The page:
You bring up some interesting points. My purpose in blogging is probably primarily a need to give something back to the world in exchange for my carbon footprint, which is sometimes heavier than I think it should be. I also need to do something with the products of an increasing addiction to picture-taking. So, for me, it’s part gift, part act of contrition.
On a separate note, I met Tales From The Vienna Woods a few nights ago and we thought all of us Vienna bloggers should get together for coffee or a drink. Interested?
Sure! I know another blogger who just got here a few weeks ago who might be interested as well. Email me at firstname.lastname@example.org. I so hear you about the photos–I just got a fancy new camera for my birthday and am having SO much fun with it…
A few weeks ago I went about 4 or 5 days without posting. I just didn’t have time to write but over the course of those 4 or 5 days I found myself growing increasingly crabby and moody–totally unlike myself. Then, finally, I got the chance to scribble out a quick post and all of a sudden it was like the sun came out. I felt loads more like “me” than I had before I wrote. I told my husband: either I’m truly a writer or writing is therapeutic for me or maybe both. Probably both but I definitely believe that the only way to become a better writer is by actually writing. Until I’m inundated with freelance jobs, blogging is the next best way and the fact that it’s a public domain keeps me accountable and doggedly drafting.
Dani, that’s a good point. Unlike a diary, other people are going to see what we put on our blogs. So we had better not embarrass ourselves 🙂
I’m a new FS blogger and I assume that this will change over time, but I’ve found writing about this unique lifestyle & the process of getting on board with the foreign service (for my husband) has helped me not only keep friends and family involved in our life during these continuous transitions but also make sense of it all in my own mind. This whole experience (and subsequent experiences) feels much more “real” if I can share it with others. It’s also much easier to communicate something verbally once I’ve put specific words down on my blog. I have wondered if there isn’t a degree of self-indulgence in publishing my thoughts in the public domain, but deeply believe that our stories overlap and affirm one another’s even when they’re different and that offers something to the reader in itself. Really enjoy your posts!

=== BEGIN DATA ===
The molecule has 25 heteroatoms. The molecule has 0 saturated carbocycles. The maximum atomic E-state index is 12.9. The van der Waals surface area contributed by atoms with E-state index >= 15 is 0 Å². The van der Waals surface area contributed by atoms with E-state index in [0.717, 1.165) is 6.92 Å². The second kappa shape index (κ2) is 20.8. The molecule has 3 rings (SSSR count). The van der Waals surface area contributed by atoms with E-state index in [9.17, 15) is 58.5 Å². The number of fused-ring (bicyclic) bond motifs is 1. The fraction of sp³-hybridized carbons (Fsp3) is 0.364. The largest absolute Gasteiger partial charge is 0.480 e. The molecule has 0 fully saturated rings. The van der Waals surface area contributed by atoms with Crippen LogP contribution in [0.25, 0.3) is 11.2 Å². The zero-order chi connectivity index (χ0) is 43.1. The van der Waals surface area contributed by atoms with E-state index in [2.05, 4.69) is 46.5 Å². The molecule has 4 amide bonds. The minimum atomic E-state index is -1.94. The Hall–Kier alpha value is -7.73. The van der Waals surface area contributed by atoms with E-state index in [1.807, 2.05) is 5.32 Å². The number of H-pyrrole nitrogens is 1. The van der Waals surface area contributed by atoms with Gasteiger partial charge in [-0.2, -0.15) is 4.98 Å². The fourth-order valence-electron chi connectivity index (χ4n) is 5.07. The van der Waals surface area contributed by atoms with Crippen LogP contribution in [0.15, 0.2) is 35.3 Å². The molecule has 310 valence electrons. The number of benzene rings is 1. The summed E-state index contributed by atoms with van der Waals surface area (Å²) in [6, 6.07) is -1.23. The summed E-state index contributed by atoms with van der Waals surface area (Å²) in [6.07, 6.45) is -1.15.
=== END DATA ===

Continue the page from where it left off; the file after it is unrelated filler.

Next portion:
A friend of mine who got me started blogging called it “a writing assignment to myself.” I always liked that attitude.
Of course, now it’s a job, but I recognize that is a rare and fortunate occurrence.
Those of us who are stateside would simply die of boredom without your blog. Okay so it is vicarious, but it feels liek we were there with you no matter what the subject. When I see a “Well That was Different ” new blog, I stop everythinig and read. You are a delight!!
Although I have two blogs, neither is that active now, and neither is really about me. I have been writing more mundane things, like reviews of Amazon products, and short essays in a Coursera.org literature course. But I find that the more I write, the more I seem to want to write about things that actually mean something about me. If I start with a new project, it may actually expose how mundane my life has become, but it may also push me to be more involved in my life. Right now. That would be good. Meanwhile, my fingers are getting itchy.
you should check out this month’s town and country – a great piece on the changing face of narcissism. don’t know that i agree with all of it but raises similar questions and was a good read 😉
I love this post. Blogging is definitely all the things other have people have mentioned: a creative outlet, a way to tap into this global FS community (we JUST arrived to our first post last week and I’d already “met” tons of people — in-person and virtually — because of my blog), a source for information. I also like to think of it as a digital scrapbook of sorts, a good way to keep a record in words and pictures of all the adventures we’ll have!
Good questions! For me, blogging is a lens. I look through it, and I see and express what is interesting or beautiful or inspiring in my world. Truly, for every blog I write, there are 5 that never get written. Perhaps I am more of a dreamer than a writer.
I want to blog more than I do. A part of me is silenced by this perception of blogging as a vanity platform. So I question why I have the urge to post and follow it with a question of what benefit it would give anyone. The therapy outlet is real for sure. My blog may just be about articulating thoughts to define a narrative path that my life lacks. Many students graduating from university do not have the stability that previous generations had, and so maybe my blog could be a way of me searching for this and helping to give what lessons I’ve learned to others. It’s a shame that moving house like a professional can’t be put on a resume as a skill.